There’s a lot going on in the cricket world at the moment. It’s just that most of it is frustrating and ultimately exhausting.
The will-they-won’t-they of England’s impending Ashes Tour appears, as of Wednesday, to have been sorted. But not without weeks of tedious verbal sparring.
Tim Paine probably didn’t need to weigh in at a time where empathy and understanding — jarring as it sounds in an Ashes context — was probably required. The typical pre-Ashes jousting should have been shelved in this, of all years.
Equally, England’s lack of public commitment — for a series the coach has explicitly said is the team’s holy grail — drew the process out for longer than it should. While concerns were valid, it was clear Australian society would look far different and be much more open from November onwards.
That, now, appears to have been relayed. But much of the English pushback appeared to be trying to gain leverage, and probably could have been sorted behind closed doors.
Then there’s the disjointed mess that is the Sheffield Shield and Marsh Cup. If ever there was a competition that best surmises the impacts of the federal government’s botched vaccine rollout, it’s the Shield. Tasmania rushed back home last week after just four Covid cases were detected in Queensland, for fear of being stuck there.
New South Wales and Victoria can’t get anywhere and will likely only play each other until the New Year. And now Queensland are about to play a home game against Tassie in Adelaide. What a mess.
And finally there’s the IPL, which is currently being played out of contractual obligation more than anything. Cynics might argue that’s the case every year, but at its best the IPL is a brilliant spectacle. However the buzz of this season died when India’s horror wave of COVID ripped through the country earlier this year. Forcing its restart in the UAE to avoid huge cancellation costs hasn’t inspired much passion.
And it’s rubbed off on the clashes in the last fortnight which, when you add some poor pitches into the mix, hasn’t made for great viewing. Put together, the Ashes posturing, stop-start domestic cricket and humdrum IPL fixtures have hardly inspired.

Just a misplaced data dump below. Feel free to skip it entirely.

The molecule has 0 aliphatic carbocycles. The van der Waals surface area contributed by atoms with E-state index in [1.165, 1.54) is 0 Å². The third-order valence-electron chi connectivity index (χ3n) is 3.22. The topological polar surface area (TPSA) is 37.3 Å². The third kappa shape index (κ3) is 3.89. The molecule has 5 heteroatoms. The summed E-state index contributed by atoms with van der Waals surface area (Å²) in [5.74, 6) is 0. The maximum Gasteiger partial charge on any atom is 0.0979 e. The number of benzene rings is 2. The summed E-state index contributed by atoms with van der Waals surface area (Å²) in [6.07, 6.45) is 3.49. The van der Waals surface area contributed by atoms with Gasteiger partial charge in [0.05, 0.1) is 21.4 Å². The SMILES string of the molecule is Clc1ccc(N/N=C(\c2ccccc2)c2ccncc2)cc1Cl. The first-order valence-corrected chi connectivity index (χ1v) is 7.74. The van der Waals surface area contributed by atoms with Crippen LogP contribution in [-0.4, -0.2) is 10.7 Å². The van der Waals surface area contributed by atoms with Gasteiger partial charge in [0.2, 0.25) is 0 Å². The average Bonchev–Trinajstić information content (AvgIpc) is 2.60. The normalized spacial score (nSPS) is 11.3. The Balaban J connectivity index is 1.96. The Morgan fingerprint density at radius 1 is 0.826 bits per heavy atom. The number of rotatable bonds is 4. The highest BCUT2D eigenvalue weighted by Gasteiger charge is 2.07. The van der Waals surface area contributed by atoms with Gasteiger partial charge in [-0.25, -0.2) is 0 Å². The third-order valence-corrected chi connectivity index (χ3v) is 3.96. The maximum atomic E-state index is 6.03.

Which is why the Australia-India women’s series has been so welcome for cricket right now. The tight nature of the contests, standout individual performances and emerging narratives around the format, rivalry and young talent has made for great viewing in recent weeks.
With three T20 games to go (starting Thursday night), the multi-format series is finely poised with the Aussies leading 6-4. Two points will be awarded per win (as was the case in the ODIs), meaning the Aussies can’t lose the series if they win just one game.
But that won’t be skipper Meg Lanning’s goal. Without doubt she’ll be targeting a T20 clean sweep, especially after being outplayed in the last two encounters.
Two-thirds of the way through this series, the fact is that India have been in control for longer periods than Australia. Which, to be frank, is a situation Lanning and co rarely find themselves in.
Aside from a dominant ODI win for Australia in the tour opener, momentum has swung back and forth. India controlled large parts of the one-off Test ending on Sunday, and arguably would have the series lead if not for a line-ball no-ball call in the second ODI, or rain delays in the Test.
There’s been several series highlights, including Beth Mooney’s masterful 125 not out in the second ODI and 38-year-old Jhulan Goswami’s ability with a seaming ball.
However, there’s a clear standout thus far. And I say this without veering into unnecessary hyperbole or even recency bias: Smriti Mandhana’s Test century last week was one of the most technically-proficient hundreds I’ve seen in recent years. That’s including all forms of cricket, men’s and women’s.
An innings built on attractive driving and proficient pulling, Mandhana’s ability to both punish anything too full and pull powerfully through square was superb to watch. Boundaries made up 94 of her 127 runs.
Looking forward, from an Australian perspective Lanning’s side should walk away as victors. And that’s not unfair expectation. They are the dominant team in world cricket with huge systematic advantages and, even through the absence of Megan Schutt and Jess Jonassen, start as favourites.
Harmanpreet Kaur returns from injury to lead India, a difficult task given she must immediately match it with match-hardened players. Whatever comes of the result, however, it’s good to see the cricket community invested in the game after a strange year.
With luck, we’ll look back on this series as the precursor to a big summer ahead with both the men’s and women’s Ashes to come.